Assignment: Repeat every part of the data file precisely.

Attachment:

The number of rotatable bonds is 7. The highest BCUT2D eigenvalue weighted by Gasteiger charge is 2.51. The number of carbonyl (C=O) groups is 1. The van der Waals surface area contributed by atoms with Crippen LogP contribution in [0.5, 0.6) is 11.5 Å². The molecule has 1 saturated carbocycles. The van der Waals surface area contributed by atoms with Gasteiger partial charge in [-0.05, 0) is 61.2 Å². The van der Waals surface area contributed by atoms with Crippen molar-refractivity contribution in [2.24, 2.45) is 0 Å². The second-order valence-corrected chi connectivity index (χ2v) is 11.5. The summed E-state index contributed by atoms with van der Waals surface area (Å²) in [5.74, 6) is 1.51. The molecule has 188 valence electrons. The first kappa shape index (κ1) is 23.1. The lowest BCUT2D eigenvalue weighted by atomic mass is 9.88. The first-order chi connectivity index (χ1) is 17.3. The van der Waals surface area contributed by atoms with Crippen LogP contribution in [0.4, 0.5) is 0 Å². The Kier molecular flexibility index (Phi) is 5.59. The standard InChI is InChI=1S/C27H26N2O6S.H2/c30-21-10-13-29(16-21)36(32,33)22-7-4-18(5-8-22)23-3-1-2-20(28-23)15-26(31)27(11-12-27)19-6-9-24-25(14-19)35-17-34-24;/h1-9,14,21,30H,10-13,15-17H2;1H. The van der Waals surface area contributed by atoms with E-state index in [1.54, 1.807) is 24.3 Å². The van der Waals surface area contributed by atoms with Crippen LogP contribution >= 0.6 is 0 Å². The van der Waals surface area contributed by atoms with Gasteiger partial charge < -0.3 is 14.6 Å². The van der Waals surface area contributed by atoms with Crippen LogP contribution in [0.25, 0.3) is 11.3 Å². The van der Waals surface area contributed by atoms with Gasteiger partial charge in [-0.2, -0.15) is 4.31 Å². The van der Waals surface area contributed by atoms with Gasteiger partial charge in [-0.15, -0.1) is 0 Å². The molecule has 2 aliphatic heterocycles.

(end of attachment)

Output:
The number of rotatable bonds is 7. The highest BCUT2D eigenvalue weighted by Gasteiger charge is 2.51. The number of carbonyl (C=O) groups is 1. The van der Waals surface area contributed by atoms with Crippen LogP contribution in [0.5, 0.6) is 11.5 Å². The molecule has 1 saturated carbocycles. The van der Waals surface area contributed by atoms with Gasteiger partial charge in [-0.05, 0) is 61.2 Å². The van der Waals surface area contributed by atoms with Crippen molar-refractivity contribution in [2.24, 2.45) is 0 Å². The second-order valence-corrected chi connectivity index (χ2v) is 11.5. The summed E-state index contributed by atoms with van der Waals surface area (Å²) in [5.74, 6) is 1.51. The molecule has 188 valence electrons. The first kappa shape index (κ1) is 23.1. The lowest BCUT2D eigenvalue weighted by atomic mass is 9.88. The first-order chi connectivity index (χ1) is 17.3. The van der Waals surface area contributed by atoms with Crippen LogP contribution in [0.4, 0.5) is 0 Å². The Kier molecular flexibility index (Phi) is 5.59. The standard InChI is InChI=1S/C27H26N2O6S.H2/c30-21-10-13-29(16-21)36(32,33)22-7-4-18(5-8-22)23-3-1-2-20(28-23)15-26(31)27(11-12-27)19-6-9-24-25(14-19)35-17-34-24;/h1-9,14,21,30H,10-13,15-17H2;1H. The van der Waals surface area contributed by atoms with E-state index in [1.54, 1.807) is 24.3 Å². The van der Waals surface area contributed by atoms with Crippen LogP contribution >= 0.6 is 0 Å². The van der Waals surface area contributed by atoms with Gasteiger partial charge < -0.3 is 14.6 Å². The van der Waals surface area contributed by atoms with Crippen LogP contribution in [0.25, 0.3) is 11.3 Å². The van der Waals surface area contributed by atoms with Gasteiger partial charge in [-0.2, -0.15) is 4.31 Å². The van der Waals surface area contributed by atoms with Gasteiger partial charge in [-0.15, -0.1) is 0 Å². The molecule has 2 aliphatic heterocycles.